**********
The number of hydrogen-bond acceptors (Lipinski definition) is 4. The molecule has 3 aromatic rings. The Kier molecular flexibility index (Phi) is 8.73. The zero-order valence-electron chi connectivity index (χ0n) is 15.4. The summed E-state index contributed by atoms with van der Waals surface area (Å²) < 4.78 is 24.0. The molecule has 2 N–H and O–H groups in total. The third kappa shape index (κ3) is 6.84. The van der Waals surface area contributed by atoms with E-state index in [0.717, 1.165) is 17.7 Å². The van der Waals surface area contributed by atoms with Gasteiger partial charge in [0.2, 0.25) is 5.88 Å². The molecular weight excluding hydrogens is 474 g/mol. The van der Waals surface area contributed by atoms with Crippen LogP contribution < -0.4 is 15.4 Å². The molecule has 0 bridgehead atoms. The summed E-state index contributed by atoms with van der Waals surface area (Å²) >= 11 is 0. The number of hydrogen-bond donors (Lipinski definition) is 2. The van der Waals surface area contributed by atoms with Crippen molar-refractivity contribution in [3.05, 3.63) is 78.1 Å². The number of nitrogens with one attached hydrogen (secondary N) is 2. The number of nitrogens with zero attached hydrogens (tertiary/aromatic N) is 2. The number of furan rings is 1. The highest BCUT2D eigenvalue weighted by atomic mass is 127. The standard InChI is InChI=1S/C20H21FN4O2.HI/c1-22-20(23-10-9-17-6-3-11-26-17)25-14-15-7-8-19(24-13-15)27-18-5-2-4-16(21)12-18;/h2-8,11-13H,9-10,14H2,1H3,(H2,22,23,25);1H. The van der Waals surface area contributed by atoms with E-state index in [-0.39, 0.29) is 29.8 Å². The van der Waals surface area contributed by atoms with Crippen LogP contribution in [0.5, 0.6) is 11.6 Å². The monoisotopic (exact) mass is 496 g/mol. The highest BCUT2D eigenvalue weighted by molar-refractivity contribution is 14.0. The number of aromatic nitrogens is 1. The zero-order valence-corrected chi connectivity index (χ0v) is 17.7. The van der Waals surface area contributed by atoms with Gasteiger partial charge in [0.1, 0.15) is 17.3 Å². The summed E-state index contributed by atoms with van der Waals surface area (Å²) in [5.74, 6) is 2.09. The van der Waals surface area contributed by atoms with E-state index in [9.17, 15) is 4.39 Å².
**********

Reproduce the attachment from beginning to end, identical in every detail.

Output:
The number of hydrogen-bond acceptors (Lipinski definition) is 4. The molecule has 3 aromatic rings. The Kier molecular flexibility index (Phi) is 8.73. The zero-order valence-electron chi connectivity index (χ0n) is 15.4. The summed E-state index contributed by atoms with van der Waals surface area (Å²) < 4.78 is 24.0. The molecule has 2 N–H and O–H groups in total. The third kappa shape index (κ3) is 6.84. The van der Waals surface area contributed by atoms with E-state index in [0.717, 1.165) is 17.7 Å². The van der Waals surface area contributed by atoms with Gasteiger partial charge in [0.2, 0.25) is 5.88 Å². The molecular weight excluding hydrogens is 474 g/mol. The van der Waals surface area contributed by atoms with Crippen LogP contribution < -0.4 is 15.4 Å². The molecule has 0 bridgehead atoms. The summed E-state index contributed by atoms with van der Waals surface area (Å²) >= 11 is 0. The number of hydrogen-bond donors (Lipinski definition) is 2. The van der Waals surface area contributed by atoms with Crippen molar-refractivity contribution in [3.05, 3.63) is 78.1 Å². The number of nitrogens with one attached hydrogen (secondary N) is 2. The number of nitrogens with zero attached hydrogens (tertiary/aromatic N) is 2. The number of furan rings is 1. The highest BCUT2D eigenvalue weighted by atomic mass is 127. The standard InChI is InChI=1S/C20H21FN4O2.HI/c1-22-20(23-10-9-17-6-3-11-26-17)25-14-15-7-8-19(24-13-15)27-18-5-2-4-16(21)12-18;/h2-8,11-13H,9-10,14H2,1H3,(H2,22,23,25);1H. The van der Waals surface area contributed by atoms with E-state index in [-0.39, 0.29) is 29.8 Å². The van der Waals surface area contributed by atoms with Crippen LogP contribution in [0.5, 0.6) is 11.6 Å². The monoisotopic (exact) mass is 496 g/mol. The highest BCUT2D eigenvalue weighted by molar-refractivity contribution is 14.0. The number of aromatic nitrogens is 1. The zero-order valence-corrected chi connectivity index (χ0v) is 17.7. The van der Waals surface area contributed by atoms with Gasteiger partial charge in [0.1, 0.15) is 17.3 Å². The summed E-state index contributed by atoms with van der Waals surface area (Å²) in [5.74, 6) is 2.09. The van der Waals surface area contributed by atoms with E-state index in [9.17, 15) is 4.39 Å².